In particular, as the particle-laden pre-gel solutions will contact and mix with formation brines during placement, it is important to evaluate the stability of the particles and the associated gelling system as a function of the ionic composition of the solution. Typically, the particle-laden pre-gel solution is prepared using a freshwater or seawater basefluid; then, during placement, the fluid contacts and mixes with more saline formation waters residing in the pore space of the invaded reservoir rocks. The major dissolved inorganic constituents in sandstone formation brines are usually sodium (typically, in the concentration range 0.1-3.5 mol/L), calcium (up to ≈0.2 mol/L), magnesium (up to ≈0.08 mol/L), chloride (0.1-4.0 mol/L), bicarbonate (up to ≈0.03 mol/L) and sulphate (up to 0.03 mol/L) (H. Blatt et al., “Origin of Sedimentary Rocks”, Prentice-Hall Inc., Englewood Cliffs, N.J., USA, (1980)). As the alumina-coated silica particles and the complex aluminum species in the associated gelling system carry a positive charge, it is particularly important to evaluate their tolerance to the presence of divalent anions which might be expected to induce flocculation/precipitation in the system.
Examples 1-3 are evaluations of the stability of the alumina-coated silica particles and the associated delayed gelling system as a function of respectively (i) ionic strength (i.e. chloride concentration, added as potassium chloride), (ii) sulphate concentration (added as sodium sulphate, in the presence of a low or high chloride concentration) and (iii) carbonate concentration (added as sodium carbonate). Example 4 is an evaluation of the compatibility of alumina-coated silica particles with the delayed gelation process.
When [KCl]≦0.8 mol/L, both the negatively charged “SM” and the positively charged “CL” particles were stabilised resulting in a similar low level of turbidity. However, when [KCl]≧0.8 mol/L, “SM” particles were destabilised resulting in a highly turbid suspension. In contrast, “CL” particles were stable in the presence of at least 20 wt % (2.7 mol/L) KCl. The pre-gel DGS solution had a lower turbidity than 0.1 vol % CL and was also stable in 20 wt % KCl.
In this comparison, the activator is urea (“U” present at 3 wt %), the basefluid is 2 wt % KCl and the temperature of the formulations was maintained at 75° C. When [G]=1 wt % and [U]=3 wt %, the addition of 1 or 2 wt % Ludox CL12 resulted in a slight increase in the gel time from 8 to 10 hours but the main effect was to increase the gel strength and stability of the gel. The gel composed of 1 wt % G+2 wt % CL was visibly stronger and more stable than the gel formed from 3 wt % G.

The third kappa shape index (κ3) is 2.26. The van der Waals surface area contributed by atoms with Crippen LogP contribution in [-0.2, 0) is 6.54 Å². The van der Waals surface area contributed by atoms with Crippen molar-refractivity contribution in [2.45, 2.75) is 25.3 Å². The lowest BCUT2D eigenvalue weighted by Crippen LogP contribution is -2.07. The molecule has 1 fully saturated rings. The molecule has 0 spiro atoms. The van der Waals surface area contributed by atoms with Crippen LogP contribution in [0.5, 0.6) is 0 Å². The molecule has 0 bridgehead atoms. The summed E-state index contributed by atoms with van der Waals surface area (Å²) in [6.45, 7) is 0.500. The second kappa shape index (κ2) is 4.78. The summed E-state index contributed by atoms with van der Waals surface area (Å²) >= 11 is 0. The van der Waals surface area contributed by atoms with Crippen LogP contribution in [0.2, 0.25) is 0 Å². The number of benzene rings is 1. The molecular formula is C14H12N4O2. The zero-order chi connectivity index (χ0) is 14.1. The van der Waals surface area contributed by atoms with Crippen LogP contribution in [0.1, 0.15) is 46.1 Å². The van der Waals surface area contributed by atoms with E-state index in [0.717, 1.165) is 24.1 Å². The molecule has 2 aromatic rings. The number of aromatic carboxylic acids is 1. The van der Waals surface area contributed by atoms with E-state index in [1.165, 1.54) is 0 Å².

A uniaxial coreflood rig was used to evaluate the efficiency of using the alumina-coated colloidal silica particles to improve placement selectivity. The rig accommodates a cylindrical rock core 8 cm in length and 5.05 cm in diameter. A constant pressure gradient was applied to pump the test fluid through the core to a weighed core effluent receiver vessel. High frequency measurements of the effluent flow rate were used to monitor the permeability of the core as a function of time. A differential pressure gradient of 60 psi/8 cm (229 psi/foot or 413.7 kPa/8 cm) was used in all the coreflood experiments; this is equivalent to the near-wellbore pressure gradient given by the injection of a fluid with Newtonian viscosity, η=1 mPa·s, into a 5 feet (1.52 m) thick horizontal layer of permeability 500 mD and porosity 15%. Each core was vacuum saturated with brine (2 wt % KCl) overnight before loading it into the rig. The core was then pre-flushed with >100 pore volumes of 2 wt % KCl brine in order to determine the steady-state brine permeability of the core before introducing the test fluid.